## Random Ruby

- the
`chr`

and*ord*methods deal with integer ordinals of one character strings, the built in version of the OTP code I wrote, but without wrap around capability

## Testing with RSpec

- Level 2
- Rails: include rspec in gemfile (development/test group), bundle install,
`rails generate r`

*spec:install*- Rails spec helper is unique
- requires helper files within
`spec/support/`

- allows you to change default configuration with a configure block (change mocking and stubbing? mocha?)

- requires helper files within
- Can put options like
`--color`

and`--format documentation`

within the`.rspec`

file to make them defaults - can specify line number when running
`:4`

- Rails spec helper is unique
- matchers
- .
`match`

with regex `include`

`.have(number).thing_to_have (_at_least`

or`_at_most`

suffixes)`.from(num)`

to`.to(num)`

`respond_to(method_name)`

,`be_within(range).of(value), exist, satisfy {block_returns_true}, be_kind_of(class), be_an_instance_of(class)`

*expect {block}.to change{fetched_attribute}.to change.from().to()*(works with`to`

and`should`

)

- .

- Rails: include rspec in gemfile (development/test group), bundle install,
- Level 3 – DRY tips
`respond_to`

checks for an instance method for an instance- if you start a block with:
`describe ClassName do`

(must start with a class), then when you use the keyword`subject`

inside an example, RSpec will insert`Zombie`

- but really, you can omit a word completely:
`subject.respond_to(:name) ==`

`respond_to(:name)`

- alternatively, you could explicitly state the subject of a spec with a block

- but really, you can omit a word completely:
- if you use an
`it`

block where you are checking the subject, you can use`its`

- after
`describe ClassName do`

`it { subject.name.should == "a" } == its(:name) { should == "a" }`

- also useful when using
`its`

in conjunction with an explicit*subject*

- also useful when using

- can put a string with
`its`

so that the string will be evaluated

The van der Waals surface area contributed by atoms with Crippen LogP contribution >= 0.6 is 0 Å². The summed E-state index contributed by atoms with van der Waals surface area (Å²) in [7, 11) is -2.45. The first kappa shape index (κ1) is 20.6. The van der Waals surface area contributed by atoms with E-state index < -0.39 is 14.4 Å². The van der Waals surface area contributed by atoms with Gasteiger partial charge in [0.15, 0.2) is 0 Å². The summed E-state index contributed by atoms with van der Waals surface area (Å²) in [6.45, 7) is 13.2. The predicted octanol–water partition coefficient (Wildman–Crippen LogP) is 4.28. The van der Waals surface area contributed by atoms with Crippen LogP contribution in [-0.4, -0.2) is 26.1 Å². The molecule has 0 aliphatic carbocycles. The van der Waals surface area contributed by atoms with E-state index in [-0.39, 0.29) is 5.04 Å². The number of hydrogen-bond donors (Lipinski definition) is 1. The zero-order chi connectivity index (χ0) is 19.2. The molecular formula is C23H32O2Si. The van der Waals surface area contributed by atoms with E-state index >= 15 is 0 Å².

- after
`context`

, use just like`describe`

when nesting- then can just declare a subject:
`subject { block }`

and follow up with examples without indentation

- then can just declare a subject:
- What if you want to have multiple subjects?
- make a subject-like variable:
`let(:var_name) { block }`

- a newer way: subject(:name) == subject { name }

- make a subject-like variable:
- RSpec only instantiates
`subjects`

and`lets`

during a spec that calls for that`subject/it,`

if you wanted to instantiate something every time no matter what:- could use
`let!`

- could use

## Math

- Expectation Value / Mean value:
- multiply each possibile value of
`X`

,`x`

by the probability of its occurrence,_{i}`p`

, and sum all these_{i}`N`

possible values of`X`

- when
`N`

is large, and`x`

_{i }values are closely spaced (`X`

varies continuously), the probability of finding an`X`

value between`x`

and`x +`

`dx`

is equal to`f(x)dx`

- probability density
`f(x)`

, i.e. distribution of probability (derivative of cumulative probability), times an infinitesimally small interval of`x`

values - integral of
`f(x)dx`

conveniently represents the probability for finding a value of X between the limits of integration

- probability density

- multiply each possibile value of

Algorithms

- Instructions take a constant amount of time to execute
- Assume that in this book’s RAM model, inputs of size
`n`

are represented by`c lg n`

bits- why?

- Theta n-squared: Θ(n
^{2}) is looking at the leading term of a worst case running time, concerned with the order of growth

Alternate sum solution

- number system
- base^index * 1st digit
- 123: base is 10 for decimal. 10^0 *1st digit *3, 10^1 *2, 10^2 * 1:
- if number system is 2: 2^0*3, 2^1*2, 2^3*1

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